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Teach English Abroad: How to Avoid A Scam

I was almost scammed try to find a teaching job overseas. On the prowl for an international teaching job on Serious Teachers, I was contacted by a man claiming to be a Brazilian man named Alex Rizzo working in Cheshire, England. He wanted a full-time English teacher to move to his home in England and act as live-in tutor to his non-English speaking wife. The opportunity sounded amazing. Too good to be true. And sure enough, it was. I had almost been scammed.

The feeling was discouraging and leaves  you feeling completely vulnerble.  The scam itself was in the purchase of an online airline ticket to fly to England that would have been refunded via bank information given to the gentlemen. Good thing we called the hotel in Wilmslow Cheshire  to find out if this guy was actually the head chef at the hotel in Cheshire. The lady said very disconcertingly, “We have no one by that name working here.”

Before you accept that job abroad here’s some things to consider the following:

1. Avoid agencies or employers that contact you via an email that ends in hotmail/gmail/yahoo or other web address that do not sound professional.

2. Avoid offers that do sound too good to be true, there is no perfect job, especially NOT in China.

3. Do talk to other teachers from the school to ask about working conditions and if they regularly receive payment on time or if it’s late. Many international job forums have country specific information to help you with this.

4. Do find out if the school provides its own material or if you are required to provide your own. Do ask about what the material is like.

5. Do the research. Sign up for job forums on International teaching job websites. These are great way to find the truth about schools, ask questions and raise concerns. Word of mouth can help a lot when it comes to finding a job.

6. Do research schools that you are considering. Find out if they have a website and check it out.

7. Don’t believe everything you hear or read. Listen and be open to considerations and warnings, but ultimately you are your own judge. Remember, no job is perfect, and every persons experience will be different.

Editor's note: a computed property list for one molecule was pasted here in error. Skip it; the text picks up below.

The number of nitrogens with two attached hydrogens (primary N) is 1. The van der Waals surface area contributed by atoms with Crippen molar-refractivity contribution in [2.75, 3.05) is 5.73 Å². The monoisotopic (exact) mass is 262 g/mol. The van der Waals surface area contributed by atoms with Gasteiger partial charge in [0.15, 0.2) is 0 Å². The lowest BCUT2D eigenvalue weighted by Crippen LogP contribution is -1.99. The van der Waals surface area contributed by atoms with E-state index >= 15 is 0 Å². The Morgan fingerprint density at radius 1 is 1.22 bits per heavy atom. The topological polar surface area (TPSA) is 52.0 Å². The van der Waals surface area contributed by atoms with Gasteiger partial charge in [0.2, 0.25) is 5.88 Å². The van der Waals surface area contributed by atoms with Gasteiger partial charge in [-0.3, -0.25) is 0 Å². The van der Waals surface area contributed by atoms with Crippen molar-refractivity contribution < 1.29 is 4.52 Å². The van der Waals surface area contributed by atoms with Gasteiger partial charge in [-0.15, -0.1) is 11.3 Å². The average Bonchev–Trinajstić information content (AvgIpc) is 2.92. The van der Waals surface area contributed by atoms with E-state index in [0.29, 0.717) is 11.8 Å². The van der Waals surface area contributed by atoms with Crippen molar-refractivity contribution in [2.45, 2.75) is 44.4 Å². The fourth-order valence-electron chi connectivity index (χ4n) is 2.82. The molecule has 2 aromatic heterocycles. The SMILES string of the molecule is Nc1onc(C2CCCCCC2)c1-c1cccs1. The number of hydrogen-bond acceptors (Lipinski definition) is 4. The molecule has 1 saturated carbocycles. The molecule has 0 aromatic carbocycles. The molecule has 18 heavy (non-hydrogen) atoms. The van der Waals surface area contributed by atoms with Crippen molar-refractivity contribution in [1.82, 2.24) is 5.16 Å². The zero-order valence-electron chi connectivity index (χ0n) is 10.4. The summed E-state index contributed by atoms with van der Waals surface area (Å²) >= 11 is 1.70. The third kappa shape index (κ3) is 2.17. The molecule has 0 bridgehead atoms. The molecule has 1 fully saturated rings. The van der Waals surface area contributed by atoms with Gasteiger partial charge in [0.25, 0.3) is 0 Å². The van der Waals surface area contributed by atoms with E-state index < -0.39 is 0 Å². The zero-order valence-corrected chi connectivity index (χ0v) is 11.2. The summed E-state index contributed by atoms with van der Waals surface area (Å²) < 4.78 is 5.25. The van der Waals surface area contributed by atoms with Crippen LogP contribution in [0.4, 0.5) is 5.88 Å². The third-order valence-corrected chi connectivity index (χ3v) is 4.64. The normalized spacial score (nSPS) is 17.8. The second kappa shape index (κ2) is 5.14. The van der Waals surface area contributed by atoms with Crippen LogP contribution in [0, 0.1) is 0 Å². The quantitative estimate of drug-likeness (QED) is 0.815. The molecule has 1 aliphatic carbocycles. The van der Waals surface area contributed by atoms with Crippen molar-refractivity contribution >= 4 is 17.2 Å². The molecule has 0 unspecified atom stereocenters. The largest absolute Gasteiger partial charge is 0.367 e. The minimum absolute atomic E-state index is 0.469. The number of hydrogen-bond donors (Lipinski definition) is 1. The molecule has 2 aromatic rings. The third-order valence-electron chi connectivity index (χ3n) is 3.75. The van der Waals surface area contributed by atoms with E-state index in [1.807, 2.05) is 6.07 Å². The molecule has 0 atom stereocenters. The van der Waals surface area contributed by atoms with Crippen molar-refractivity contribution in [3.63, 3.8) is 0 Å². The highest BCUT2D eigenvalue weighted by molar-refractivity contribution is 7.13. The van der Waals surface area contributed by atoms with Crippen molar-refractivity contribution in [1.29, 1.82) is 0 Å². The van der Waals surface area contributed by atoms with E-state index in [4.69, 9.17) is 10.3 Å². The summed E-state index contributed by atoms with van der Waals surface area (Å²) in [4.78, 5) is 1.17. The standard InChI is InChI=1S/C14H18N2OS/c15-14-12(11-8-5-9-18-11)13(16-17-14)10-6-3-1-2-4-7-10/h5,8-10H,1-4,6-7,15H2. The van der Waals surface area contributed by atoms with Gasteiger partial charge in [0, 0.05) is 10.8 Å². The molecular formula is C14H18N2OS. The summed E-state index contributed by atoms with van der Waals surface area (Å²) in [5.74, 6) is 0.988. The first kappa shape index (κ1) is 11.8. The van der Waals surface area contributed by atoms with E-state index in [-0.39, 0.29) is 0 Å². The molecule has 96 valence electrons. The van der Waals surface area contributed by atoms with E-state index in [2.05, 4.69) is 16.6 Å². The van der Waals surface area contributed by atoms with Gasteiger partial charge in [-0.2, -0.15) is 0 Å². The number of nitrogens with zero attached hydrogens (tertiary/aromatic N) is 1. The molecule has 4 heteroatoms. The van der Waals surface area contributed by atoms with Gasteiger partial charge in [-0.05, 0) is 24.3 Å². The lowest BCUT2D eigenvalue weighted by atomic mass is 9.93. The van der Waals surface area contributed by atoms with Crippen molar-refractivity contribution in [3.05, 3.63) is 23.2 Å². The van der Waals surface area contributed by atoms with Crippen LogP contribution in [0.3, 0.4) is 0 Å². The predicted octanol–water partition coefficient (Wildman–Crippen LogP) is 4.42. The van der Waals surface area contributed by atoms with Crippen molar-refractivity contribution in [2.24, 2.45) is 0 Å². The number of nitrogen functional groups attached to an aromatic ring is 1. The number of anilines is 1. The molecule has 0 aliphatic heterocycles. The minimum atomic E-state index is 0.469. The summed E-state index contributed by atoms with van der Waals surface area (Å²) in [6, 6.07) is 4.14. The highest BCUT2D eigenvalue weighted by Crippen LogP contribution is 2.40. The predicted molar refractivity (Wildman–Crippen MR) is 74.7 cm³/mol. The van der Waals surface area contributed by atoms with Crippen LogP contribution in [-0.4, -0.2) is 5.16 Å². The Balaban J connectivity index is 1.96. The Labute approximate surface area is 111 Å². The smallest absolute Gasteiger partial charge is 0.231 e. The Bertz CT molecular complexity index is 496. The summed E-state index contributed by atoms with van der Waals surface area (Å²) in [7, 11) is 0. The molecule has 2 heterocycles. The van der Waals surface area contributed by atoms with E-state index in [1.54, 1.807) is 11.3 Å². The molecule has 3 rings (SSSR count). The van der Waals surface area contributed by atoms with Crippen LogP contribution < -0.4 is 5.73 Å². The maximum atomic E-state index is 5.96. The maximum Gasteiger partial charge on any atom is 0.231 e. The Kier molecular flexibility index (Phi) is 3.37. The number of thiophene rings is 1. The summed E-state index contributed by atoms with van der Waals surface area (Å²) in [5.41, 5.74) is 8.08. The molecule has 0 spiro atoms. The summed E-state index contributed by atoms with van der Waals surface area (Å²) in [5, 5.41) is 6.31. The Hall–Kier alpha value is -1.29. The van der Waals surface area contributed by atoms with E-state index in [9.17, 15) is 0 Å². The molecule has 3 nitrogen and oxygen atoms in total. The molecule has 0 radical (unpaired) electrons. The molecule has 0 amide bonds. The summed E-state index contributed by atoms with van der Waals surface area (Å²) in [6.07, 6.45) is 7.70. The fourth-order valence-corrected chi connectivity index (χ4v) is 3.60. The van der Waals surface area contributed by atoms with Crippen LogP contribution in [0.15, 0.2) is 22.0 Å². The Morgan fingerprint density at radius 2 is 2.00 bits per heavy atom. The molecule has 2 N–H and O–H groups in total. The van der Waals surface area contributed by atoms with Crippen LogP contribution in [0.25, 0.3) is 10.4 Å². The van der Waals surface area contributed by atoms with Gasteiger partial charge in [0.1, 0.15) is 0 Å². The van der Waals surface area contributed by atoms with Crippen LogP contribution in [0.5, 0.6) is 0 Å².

8. Do read your contract thoroughly. Twice.

9. If any contract or agreement is sent to you, have another person or working professional have a look over it.

10. Never give your bank account information or credit card information to an employer or agency over the internet – unless there is a Pay Pal payment method in place. There is nothing that should require you pay for anything online. Flight and visa purchases, if agreed upon by your employer, will be refunded upon arrival.

See what a job offer scam looks like.

See the ESL and Living and Working abroad links on the homepage for more information on Teaching English Abroad.

6 comments on “Teach English Abroad: How to Avoid A Scam

  1. Erin
    December 1, 2011

    I work for the TEFL Institute (www.teflinstitute.com) and too often our students come to us with contracts that are too good to be true. This is a great guideline for people who are starting their job search!

    • Lindsay Anne Williams
      December 1, 2011

      Hey, Erin – Thank you for the post and nod to great guideline work. Just check out the teflinstitute.com – bookmarked it for an upcoming listing for our TEFL Listings (in the works).

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  5. natasha
    February 13, 2013

    hi lindsay, how did you know that it was a scam? i mean besides checking ou his employment? his advertisement sounded professional (formal).. i would like to seek your advice, what about the agencies such as ( travel to teach ltd. ) ? are they genuine? or the ( i-to-i ) agency? there are so much job postings there. and i am interested to teach in south korea… but i am just not sure about the genuine of these job postings by these agencies…there’re so many of them! please help. thanks

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